I read along with a breast cancer chat on Twitter tonight. I don’t have breast cancer but I follow some of the women who take part and I feel that I benefit from reading along as women share their experiences. It makes me feel not so alone in my feelings or how I respond to situations. I normally don’t participate but as the conversation progressed to the merits of having a positive or kick ass attitude I felt compelled to join in.
You always hear that it is so important to have a positive attitude but the fact of the matter is attitude doesn’t cure cancer. For me, in a way, focusing on being positive and upbeat and strong brought about intense lows when things went awry or schedules changed or when the outcome of the last MRI wasn’t what I’d anticipated. I’m not saying that anyone, cancer patients or otherwise healthy folks should walk around miserable, scared and anxious every day, that would be awful. What I am saying is it is impossible to be positive, upbeat and strong on a daily basis. And it makes for brutally long falls when you cannot maintain that attitude.
When I found out that my treatments were actually 32 instead of 30 it was a huge deal to me. Once I got over the initial fear of it all I showed up every day for my radiation treatments with as much positivity and happiness as I could muster. Each day as I left the hospital I updated my Facebook status & Twitter feed, 1 treatment down, 29 to go! I focused on that. I drew comfort in setting my mind to believing that I could do anything for 30 days. I made plans in my head for the last day of treatments. Machines broke down, the doctor informed me the calendar they gave me cut off and in fact I was scheduled for 32 treatments and so my end date went from June 21 to June 27. The setback sent me spiraling. I had several really bad days. I didn’t want to go back, I was upset and angry and tired and adrift. I’d held fast to that date and planned my emotional wellbeing around it. In the end I rallied but the days when I was upset and furious and disgusted and cranky I felt guilty because I was not handling things well, because I was unpleasant to be around.
Then came the news on August 5 that my MRI was not clean. It could be anything. It could be damage from the cancer, damage from the surgery, damage from the radiation treatments or it could be residual tumor and there could be more radiation in my future. The doctor (neurosurgeon) seemed shocked by how upset I was. He said (paraphrasing) that as sick as I was last October I should be happy with how well I am doing. Well I’m sorry that my dismay at hearing that the first round of 32 radiation treatments may not have been enough, I’m sorry I didn’t express gratitude for how far I’ve come when there could be further to go. I’m sorry that your advice to not let this ruin my life and to not dwell on it weren’t much comfort. You see I put my faith in being positive and strong and just living through this. If I could just keep going, if I could just be brave for one more day it would all be okay in the end. My mindset is not his fault. I like my doctor and his nurse and I practically bounced into his office waiting to hear that another leg of this nightmare journey was coming to an end. The shock of hearing that the MRI was not clean knocked the wind out of me, I sobbed. I really, truly believed that if I just kept going, that if I just met each day with a smile that I’d be okay. No one expects for the first treatment not to work or at least I didn’t.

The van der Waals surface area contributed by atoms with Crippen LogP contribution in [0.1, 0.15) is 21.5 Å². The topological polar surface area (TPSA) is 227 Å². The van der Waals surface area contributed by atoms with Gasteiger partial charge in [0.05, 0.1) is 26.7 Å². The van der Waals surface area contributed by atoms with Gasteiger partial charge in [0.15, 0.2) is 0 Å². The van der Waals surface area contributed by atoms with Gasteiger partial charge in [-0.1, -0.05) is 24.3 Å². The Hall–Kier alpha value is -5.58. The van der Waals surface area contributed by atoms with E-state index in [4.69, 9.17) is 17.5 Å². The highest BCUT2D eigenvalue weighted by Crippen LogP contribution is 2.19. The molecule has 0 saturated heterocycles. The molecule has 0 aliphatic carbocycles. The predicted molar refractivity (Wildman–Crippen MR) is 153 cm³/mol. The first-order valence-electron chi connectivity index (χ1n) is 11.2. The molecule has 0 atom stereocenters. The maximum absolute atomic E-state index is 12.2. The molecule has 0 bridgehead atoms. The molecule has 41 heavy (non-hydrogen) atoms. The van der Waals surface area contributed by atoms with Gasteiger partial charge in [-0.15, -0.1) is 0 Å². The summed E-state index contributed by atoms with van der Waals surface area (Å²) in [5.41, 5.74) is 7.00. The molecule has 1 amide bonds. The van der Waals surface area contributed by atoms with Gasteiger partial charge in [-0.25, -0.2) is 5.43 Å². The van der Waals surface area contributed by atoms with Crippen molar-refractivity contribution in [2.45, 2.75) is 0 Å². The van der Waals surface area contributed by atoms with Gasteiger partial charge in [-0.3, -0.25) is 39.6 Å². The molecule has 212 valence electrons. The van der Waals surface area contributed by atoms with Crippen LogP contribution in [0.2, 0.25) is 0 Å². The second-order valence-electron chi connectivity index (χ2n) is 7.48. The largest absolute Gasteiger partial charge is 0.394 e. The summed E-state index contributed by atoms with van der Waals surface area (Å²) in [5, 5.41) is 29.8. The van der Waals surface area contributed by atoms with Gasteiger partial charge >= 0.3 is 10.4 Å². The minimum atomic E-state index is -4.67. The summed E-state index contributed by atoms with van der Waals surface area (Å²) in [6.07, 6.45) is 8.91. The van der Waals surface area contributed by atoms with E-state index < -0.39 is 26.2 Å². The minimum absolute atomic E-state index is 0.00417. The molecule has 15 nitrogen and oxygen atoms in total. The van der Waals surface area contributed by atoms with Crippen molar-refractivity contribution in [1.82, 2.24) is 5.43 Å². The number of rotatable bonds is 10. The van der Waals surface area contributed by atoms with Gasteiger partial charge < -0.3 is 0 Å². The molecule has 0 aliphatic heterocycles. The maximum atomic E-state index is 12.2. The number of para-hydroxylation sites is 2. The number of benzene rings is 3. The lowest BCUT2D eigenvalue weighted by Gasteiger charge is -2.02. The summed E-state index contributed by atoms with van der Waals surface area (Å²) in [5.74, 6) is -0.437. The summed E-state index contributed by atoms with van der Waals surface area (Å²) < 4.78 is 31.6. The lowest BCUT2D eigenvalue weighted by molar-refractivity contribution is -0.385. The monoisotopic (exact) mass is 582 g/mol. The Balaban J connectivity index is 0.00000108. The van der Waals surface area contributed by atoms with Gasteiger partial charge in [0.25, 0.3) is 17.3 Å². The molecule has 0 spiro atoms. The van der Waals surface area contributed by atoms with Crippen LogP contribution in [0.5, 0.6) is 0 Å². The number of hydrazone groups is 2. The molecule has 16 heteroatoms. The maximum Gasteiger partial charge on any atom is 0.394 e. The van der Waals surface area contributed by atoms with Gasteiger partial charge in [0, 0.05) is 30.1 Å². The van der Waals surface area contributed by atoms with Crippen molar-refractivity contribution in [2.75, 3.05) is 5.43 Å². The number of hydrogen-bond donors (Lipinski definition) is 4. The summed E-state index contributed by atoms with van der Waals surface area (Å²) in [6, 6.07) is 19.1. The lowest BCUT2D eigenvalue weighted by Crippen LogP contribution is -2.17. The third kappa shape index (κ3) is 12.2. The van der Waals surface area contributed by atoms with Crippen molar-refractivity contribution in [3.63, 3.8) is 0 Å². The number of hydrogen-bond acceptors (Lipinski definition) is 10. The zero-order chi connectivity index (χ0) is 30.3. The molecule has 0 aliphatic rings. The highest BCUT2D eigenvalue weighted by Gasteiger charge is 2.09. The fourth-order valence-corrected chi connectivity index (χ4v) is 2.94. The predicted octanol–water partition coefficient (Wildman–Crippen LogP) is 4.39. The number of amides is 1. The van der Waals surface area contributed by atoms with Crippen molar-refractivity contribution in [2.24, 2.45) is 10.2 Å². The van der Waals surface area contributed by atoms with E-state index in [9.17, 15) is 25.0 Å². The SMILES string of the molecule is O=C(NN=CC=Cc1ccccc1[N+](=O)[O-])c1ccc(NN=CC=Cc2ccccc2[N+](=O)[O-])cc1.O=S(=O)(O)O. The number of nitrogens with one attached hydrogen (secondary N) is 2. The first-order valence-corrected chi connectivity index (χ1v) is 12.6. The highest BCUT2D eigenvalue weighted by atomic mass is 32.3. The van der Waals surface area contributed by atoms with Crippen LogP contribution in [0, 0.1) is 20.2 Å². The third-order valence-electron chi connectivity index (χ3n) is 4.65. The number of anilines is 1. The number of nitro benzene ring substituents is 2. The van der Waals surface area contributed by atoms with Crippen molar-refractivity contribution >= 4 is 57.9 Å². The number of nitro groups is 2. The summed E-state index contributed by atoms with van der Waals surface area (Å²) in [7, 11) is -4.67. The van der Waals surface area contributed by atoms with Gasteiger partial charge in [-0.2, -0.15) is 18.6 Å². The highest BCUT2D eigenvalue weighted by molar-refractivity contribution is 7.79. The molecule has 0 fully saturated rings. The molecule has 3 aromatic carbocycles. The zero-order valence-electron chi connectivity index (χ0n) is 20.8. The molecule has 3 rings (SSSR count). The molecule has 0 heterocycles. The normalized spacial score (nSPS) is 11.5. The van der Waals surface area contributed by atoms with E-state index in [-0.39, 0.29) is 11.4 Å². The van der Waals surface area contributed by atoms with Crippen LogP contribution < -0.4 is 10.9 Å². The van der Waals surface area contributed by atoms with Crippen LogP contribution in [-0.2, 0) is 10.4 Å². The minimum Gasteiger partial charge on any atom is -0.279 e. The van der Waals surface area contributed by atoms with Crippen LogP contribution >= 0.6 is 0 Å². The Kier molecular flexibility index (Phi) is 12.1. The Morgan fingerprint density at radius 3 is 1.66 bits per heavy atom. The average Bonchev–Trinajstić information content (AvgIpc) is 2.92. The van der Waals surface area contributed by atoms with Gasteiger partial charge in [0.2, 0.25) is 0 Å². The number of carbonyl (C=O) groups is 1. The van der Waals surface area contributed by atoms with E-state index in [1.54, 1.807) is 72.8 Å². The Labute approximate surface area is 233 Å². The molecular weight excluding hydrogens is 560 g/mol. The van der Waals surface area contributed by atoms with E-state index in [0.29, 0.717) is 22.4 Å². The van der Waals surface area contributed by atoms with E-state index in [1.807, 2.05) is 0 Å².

I don’t for one minute believe that if I’d gone through this experience miserable and angry and acting out that I’d be sitting here telling you that I know for sure that I’m cancer-free. I don’t for one minute advocate going through life unhappy and angry, it’s really no good for anyone no matter how sick or healthy they are. But the intense focus that seems to fall on sick people (no matter what disease) to be positive and strong is actually quite a burden. I told you when I started this “I’m writing to express myself and perhaps put out there that which unfortunately lives in my head. I also hope that maybe someone who’s going through similar circumstances will benefit from reading. You know you always read about these fantastic people who fight so bravely and go on with daily life as though nothing has happened. Not everybody can do that. Certainly I can’t. I have moments where I’m not sure if I’m terrified or just sad.” It’s all true.
Reading along tonight helped me a lot. I hope that if you’re reading along here you take away at least this, each journey is unique and we each have to face it in whatever way we feel comfortable. There’s so much pressure in life to be perfect every day. We certainly don’t need any added pressure while we are going through surgery or chemo or radiation or all three or more. Thank you so much to the #BCSM girls whose words offered me comfort, security and solidarity tonight.
Thank you all for stopping by to read every day. I love you all.
With much love and great affection,
~ Carol Anne